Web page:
PA looks for consultancy skills and industry experience. “Consultancy experience is more easily placed on assignments – as a safe pair of hands – but clients want specific skill sets too. As a consultancy you need to be able to provide both.” In general, Kuijper looks for experience of a management function in an IT department. “Clients want to talk to people who have been there and understand the issues and pressures they are up against,” he says.
Druid has extended its headcount with its revenues and now has over 700 staff. Says Waterson: “We tend not to recruit people with ERP skills but for broader business skills in logistics, finance, commercials and manufacturing, coupled with IT and project lifecycle literacy.”
This approach gives the firm a commercial advantage and mitigates the skills shortage, he says, because there isn’t the same degree of scarcity associated with these resources.
“We have been able to keep up strong growth without diluting the quality of the people we bring in – we’re not chasing an ever-diminishing market demanding ever-higher fiscal returns. I have always believed that ERP skills can be acquired much more easily than those of industry specialisation.”
Training is the natural corollary of this policy and recruits go through a three month intensive induction period involving project lifecycles, vertical markets and ERP packages as well as Druid’s methodology. Says Waterson: “Because they are not recruited for their knowledge of a particular application, it is very easy to redeploy people within the business as the market moves to extended ERP with bolt-ons such as supply chain and e-commerce.”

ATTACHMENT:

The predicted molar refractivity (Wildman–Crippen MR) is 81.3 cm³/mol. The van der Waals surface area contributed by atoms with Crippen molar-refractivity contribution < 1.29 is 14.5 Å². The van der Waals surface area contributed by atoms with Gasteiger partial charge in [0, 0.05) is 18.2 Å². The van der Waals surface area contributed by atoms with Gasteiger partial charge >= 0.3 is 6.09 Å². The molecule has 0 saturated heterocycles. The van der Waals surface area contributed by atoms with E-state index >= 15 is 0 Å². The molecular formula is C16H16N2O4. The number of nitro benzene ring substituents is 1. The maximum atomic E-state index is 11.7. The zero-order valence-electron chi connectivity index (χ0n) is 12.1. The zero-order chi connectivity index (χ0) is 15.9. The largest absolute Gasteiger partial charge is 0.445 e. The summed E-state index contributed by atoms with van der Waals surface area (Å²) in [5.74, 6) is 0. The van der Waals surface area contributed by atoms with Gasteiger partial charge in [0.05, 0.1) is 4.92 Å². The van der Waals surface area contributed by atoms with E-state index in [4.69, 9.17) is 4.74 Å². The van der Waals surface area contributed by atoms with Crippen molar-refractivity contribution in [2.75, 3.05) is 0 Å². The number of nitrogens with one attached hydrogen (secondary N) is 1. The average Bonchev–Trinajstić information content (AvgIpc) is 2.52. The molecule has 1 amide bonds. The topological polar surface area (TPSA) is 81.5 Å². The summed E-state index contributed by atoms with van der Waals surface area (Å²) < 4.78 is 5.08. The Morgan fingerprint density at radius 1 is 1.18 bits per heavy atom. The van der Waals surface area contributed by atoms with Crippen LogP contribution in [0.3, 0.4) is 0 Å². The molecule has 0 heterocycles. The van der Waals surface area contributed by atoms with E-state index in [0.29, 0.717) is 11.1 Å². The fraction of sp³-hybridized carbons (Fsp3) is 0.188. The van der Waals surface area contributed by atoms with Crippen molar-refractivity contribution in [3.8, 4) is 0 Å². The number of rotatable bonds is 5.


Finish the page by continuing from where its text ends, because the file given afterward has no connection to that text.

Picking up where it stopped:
IBM has its own way of dealing with the skills shortage. Says Black: “The majority of our consulting staff are developed internally from the implementation and delivery groups.”
The firm has also recruited externally, however, with significant numbers of senior consultants joining from other consultancies or from industry over the last few years. “Such recruits are very valuable because they bring in new perspectives and experience,” he says.
“We look for the right experience but, more importantly, the ability to apply that experience. You can have technical practitioners who are very good at what they do but if they don’t have vision they can’t step outside and turn experience into judgement.”
He adds: “Obviously interpersonal skills are important, the ability to listen, draw the right conclusions and influence in a sensitive way, helping the client through what can be difficult findings for them. But specific industry skills are increasingly important. The sheer complexity of a large bank, say, makes it difficult to do a technical consultancy engagement in that environment without some understanding of the issues.”
But having recruited these sought-after staff, how do the consultancies go about keeping them? Best Advice’s Scott says: “Retention is a problem. Our experience is that the average is dropping below the two year level.”
But, he says, there are a number of ways in which employers can counter this trend. “It is important to provide skills development and challenges. Staff want to work with challenging, leading edge technology and they want career development.”